Gloucestershire Police are regarding their response to this years' badger cull as a success.
Operation Themis focussed on community policing as opposed to public order policing, like last year. Officers found that most people were co-operative and courteous because of this style of policing.
In 2013, the first year of the cull, 38 people were arrested. This year two were arrested and one was served a court summons.
We would like to thank everyone involved and directly affected by the badger cull for their help and understanding during what could be a very difficult time. Those directly involved or indirectly involved in the cull were helpful, co-operative and courteous to our officers. Their positive conduct was reflected by the fact that very few criminal incidents took place during the whole 6 week cull period.
It's been revealed that last year's badger cull in Somerset and Gloucestershire cost taxpayers £6.3 million - an average of £3,350 for every animal killed.
The Department for Environment Food & Rural Affairs has justified the figures.
England has the highest incidence of bovine TB in Europe. The cost of the badger culls need to be seen in the context of the devastating scale of the threat bovine TB poses to our farming industry and food security - £500 million over the last decade. Doing nothing is not an option.
We are pursuing a comprehensive strategy, including tighter cattle movement controls, badger vaccination and culling.
Many of the costs associated with the pilot culls last year were one-offs and have not been repeated this year.
It adds that the costs were largely due to ensuring the pilot culls were rigorously monitored for safety and humaneness to provide robust data for the Independent Expert Panel to assess.
It's been revealed that last year's badger cull in Somerset and Gloucestershire cost taxpayers an average of £3,350 for every animal killed.
1,879 animals were killed in the pilot culls - 955 badgers in Somerset and 924 in Gloucestershire. The cullings are aimed at stopping the spread of TB in cattle and cost a total of almost £6.3 million according the Government figures.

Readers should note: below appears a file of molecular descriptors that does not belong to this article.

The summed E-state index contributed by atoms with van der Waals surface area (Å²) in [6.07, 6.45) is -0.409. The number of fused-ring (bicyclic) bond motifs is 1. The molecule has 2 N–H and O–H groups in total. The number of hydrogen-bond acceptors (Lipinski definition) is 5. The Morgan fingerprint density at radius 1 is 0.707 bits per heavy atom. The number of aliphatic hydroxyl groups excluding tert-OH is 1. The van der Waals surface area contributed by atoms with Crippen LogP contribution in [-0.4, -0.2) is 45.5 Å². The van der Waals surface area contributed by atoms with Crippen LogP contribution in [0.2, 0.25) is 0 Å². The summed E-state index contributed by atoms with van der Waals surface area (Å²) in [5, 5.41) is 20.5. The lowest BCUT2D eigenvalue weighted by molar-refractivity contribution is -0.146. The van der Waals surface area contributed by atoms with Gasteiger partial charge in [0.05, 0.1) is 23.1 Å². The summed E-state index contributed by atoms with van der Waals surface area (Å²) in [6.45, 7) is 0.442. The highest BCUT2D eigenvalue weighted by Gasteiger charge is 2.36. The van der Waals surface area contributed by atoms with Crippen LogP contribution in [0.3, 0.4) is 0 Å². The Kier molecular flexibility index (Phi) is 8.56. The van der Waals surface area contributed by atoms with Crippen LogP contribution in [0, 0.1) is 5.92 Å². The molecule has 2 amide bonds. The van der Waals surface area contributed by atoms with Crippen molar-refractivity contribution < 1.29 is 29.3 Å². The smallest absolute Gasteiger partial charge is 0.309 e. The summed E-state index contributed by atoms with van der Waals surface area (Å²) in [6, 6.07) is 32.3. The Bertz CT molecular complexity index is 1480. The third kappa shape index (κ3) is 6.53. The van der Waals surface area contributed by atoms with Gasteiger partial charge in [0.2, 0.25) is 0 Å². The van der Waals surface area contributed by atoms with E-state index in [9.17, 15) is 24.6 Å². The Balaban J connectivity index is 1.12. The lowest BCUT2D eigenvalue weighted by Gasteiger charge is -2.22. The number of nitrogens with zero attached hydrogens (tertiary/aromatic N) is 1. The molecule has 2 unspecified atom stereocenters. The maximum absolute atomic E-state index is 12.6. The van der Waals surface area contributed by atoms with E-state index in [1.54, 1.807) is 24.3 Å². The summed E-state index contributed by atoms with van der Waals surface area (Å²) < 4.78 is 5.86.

DEFRA says the costs were high because of the need to monitor the operation for safety and humaneness.
Campaigners have lost the latest round of their legal battle over the culling of badgers.
They accused the Government at the Court of Appeal of acting unlawfully by allowing the latest badger culls to go ahead without an independent expert panel (IEP) to monitor whether the animals are being killed in a humane way.
The Badger Trust asked three judges at a recent hearing in London to rule that there was a "legitimate expectation" that an IEP would be put in place.
But, in a decision announced today, Lord Justice Davis, Lord Justice Christopher Clarke and Lord Justice Bean dismissed their case.
The challenge arose from a decision to sanction a second year of "controlled shooting" of free-roaming badgers in Gloucestershire and Somerset as part of efforts to tackle tuberculosis in cattle
The Government and farmers insist culling is necessary to tackle TB in livestock.
Opponents of the badger culls will find out today if their latest legal challenge has been successful.
The Badger Trust is appealing against an earlier ruling that culls in Somerset and Gloucestershire could go ahead without independent monitors.
The trust argues this breaches a government promise.
The six week badger cull in Gloucestershire and Somerset officially ends today. It's the second year that badgers have been shot to try to stop them spreading TB to cattle. Last year the cull was extended because not enough animals had been killed. Protesters say it's been a failure again this year, but the National Farmer's Union disagree.
I think generally we are pretty pleased with how it has gone. In large parts of the area we are seeing very few badgers left on the ground now. Unfortunately there are one or two areas where we haven't been able to be as effective as we'd like to because of the actions of protesters but largely we are very happy with it.
Results from a poll on the recently trialled badger cull suggests that 9 out of 10 people in the UK are against the practice.
The trial cull in Gloucestershire and Somerset officially ended today. Of the 2000 polled, only 3 in 4 were aware of the cull. They were then given information about the UK trial, and the Welsh government’s success in cutting bovine TB through vaccination rather than culling.
The final poll then showed that 89% said that they wanted the government to stop culling badgers, and instead to follow the Welsh example.
The poll was carried out by ComRes, and was commissioned by Care for the Wild and the Badger Trust.
As the trial badger culls in Gloucestershire and Somerset come to an end, anti cull campaigners say it was a failure last year, and when the figures are released, they will show that this year has been a failure too.
The six week badger culls in Gloucestershire and Somerset officially end tomorrow. It's the second year that the cull has been piloted in both areas. No figures are available yet for the number of badgers killed.
The National Farmer's Union says that it feels the cull has gone better this year than last.
The Badger Trust will make a legal challenge at the Court of Appeal today to try to stop the culls in Somerset and Gloucestershire. The Trust claim Environment Secretary Elizabeth Truss unlawfully failed to put in place an independent panel to monitor and analyse the results of the culls. They say the culling cannot continue without such a panel.